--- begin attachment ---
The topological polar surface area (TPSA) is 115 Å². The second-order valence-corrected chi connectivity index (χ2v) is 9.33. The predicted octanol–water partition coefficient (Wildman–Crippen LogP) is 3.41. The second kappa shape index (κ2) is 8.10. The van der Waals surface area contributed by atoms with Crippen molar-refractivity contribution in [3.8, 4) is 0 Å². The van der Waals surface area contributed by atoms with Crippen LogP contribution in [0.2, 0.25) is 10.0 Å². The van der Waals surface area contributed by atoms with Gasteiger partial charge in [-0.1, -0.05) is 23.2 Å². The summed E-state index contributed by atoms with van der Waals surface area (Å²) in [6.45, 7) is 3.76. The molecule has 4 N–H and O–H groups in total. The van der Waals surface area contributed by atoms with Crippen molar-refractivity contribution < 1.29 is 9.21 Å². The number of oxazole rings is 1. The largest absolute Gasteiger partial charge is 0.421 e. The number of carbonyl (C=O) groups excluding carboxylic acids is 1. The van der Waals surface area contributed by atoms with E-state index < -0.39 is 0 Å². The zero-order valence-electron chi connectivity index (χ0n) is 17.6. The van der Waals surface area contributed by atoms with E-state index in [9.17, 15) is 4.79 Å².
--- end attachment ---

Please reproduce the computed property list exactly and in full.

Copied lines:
The topological polar surface area (TPSA) is 115 Å². The second-order valence-corrected chi connectivity index (χ2v) is 9.33. The predicted octanol–water partition coefficient (Wildman–Crippen LogP) is 3.41. The second kappa shape index (κ2) is 8.10. The van der Waals surface area contributed by atoms with Crippen molar-refractivity contribution in [3.8, 4) is 0 Å². The van der Waals surface area contributed by atoms with Crippen LogP contribution in [0.2, 0.25) is 10.0 Å². The van der Waals surface area contributed by atoms with Gasteiger partial charge in [-0.1, -0.05) is 23.2 Å². The summed E-state index contributed by atoms with van der Waals surface area (Å²) in [6.45, 7) is 3.76. The molecule has 4 N–H and O–H groups in total. The van der Waals surface area contributed by atoms with Crippen molar-refractivity contribution < 1.29 is 9.21 Å². The number of oxazole rings is 1. The largest absolute Gasteiger partial charge is 0.421 e. The number of carbonyl (C=O) groups excluding carboxylic acids is 1. The van der Waals surface area contributed by atoms with E-state index < -0.39 is 0 Å². The zero-order valence-electron chi connectivity index (χ0n) is 17.6. The van der Waals surface area contributed by atoms with E-state index in [9.17, 15) is 4.79 Å².